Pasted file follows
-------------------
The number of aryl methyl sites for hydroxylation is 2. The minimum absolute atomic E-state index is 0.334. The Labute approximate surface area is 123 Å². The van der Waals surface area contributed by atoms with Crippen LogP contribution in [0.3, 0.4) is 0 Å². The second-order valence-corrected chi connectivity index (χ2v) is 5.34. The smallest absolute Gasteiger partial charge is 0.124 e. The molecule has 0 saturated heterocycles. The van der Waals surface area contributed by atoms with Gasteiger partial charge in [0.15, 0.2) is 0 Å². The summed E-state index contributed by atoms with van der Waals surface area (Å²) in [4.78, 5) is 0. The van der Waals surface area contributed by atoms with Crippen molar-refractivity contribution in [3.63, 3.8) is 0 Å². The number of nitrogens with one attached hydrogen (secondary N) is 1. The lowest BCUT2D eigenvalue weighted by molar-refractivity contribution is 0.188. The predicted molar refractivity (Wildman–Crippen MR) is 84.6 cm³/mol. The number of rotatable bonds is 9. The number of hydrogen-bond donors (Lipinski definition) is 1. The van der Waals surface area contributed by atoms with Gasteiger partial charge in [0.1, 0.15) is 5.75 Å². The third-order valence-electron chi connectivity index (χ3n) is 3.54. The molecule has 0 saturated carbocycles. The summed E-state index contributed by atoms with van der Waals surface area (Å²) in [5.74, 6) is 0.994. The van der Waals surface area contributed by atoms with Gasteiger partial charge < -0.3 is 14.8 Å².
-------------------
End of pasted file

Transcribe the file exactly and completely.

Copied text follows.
The number of aryl methyl sites for hydroxylation is 2. The minimum absolute atomic E-state index is 0.334. The Labute approximate surface area is 123 Å². The van der Waals surface area contributed by atoms with Crippen LogP contribution in [0.3, 0.4) is 0 Å². The second-order valence-corrected chi connectivity index (χ2v) is 5.34. The smallest absolute Gasteiger partial charge is 0.124 e. The molecule has 0 saturated heterocycles. The van der Waals surface area contributed by atoms with Gasteiger partial charge in [0.15, 0.2) is 0 Å². The summed E-state index contributed by atoms with van der Waals surface area (Å²) in [4.78, 5) is 0. The van der Waals surface area contributed by atoms with Crippen molar-refractivity contribution in [3.63, 3.8) is 0 Å². The number of nitrogens with one attached hydrogen (secondary N) is 1. The lowest BCUT2D eigenvalue weighted by molar-refractivity contribution is 0.188. The predicted molar refractivity (Wildman–Crippen MR) is 84.6 cm³/mol. The number of rotatable bonds is 9. The number of hydrogen-bond donors (Lipinski definition) is 1. The van der Waals surface area contributed by atoms with Gasteiger partial charge in [0.1, 0.15) is 5.75 Å². The third-order valence-electron chi connectivity index (χ3n) is 3.54. The molecule has 0 saturated carbocycles. The summed E-state index contributed by atoms with van der Waals surface area (Å²) in [5.74, 6) is 0.994. The van der Waals surface area contributed by atoms with Gasteiger partial charge < -0.3 is 14.8 Å².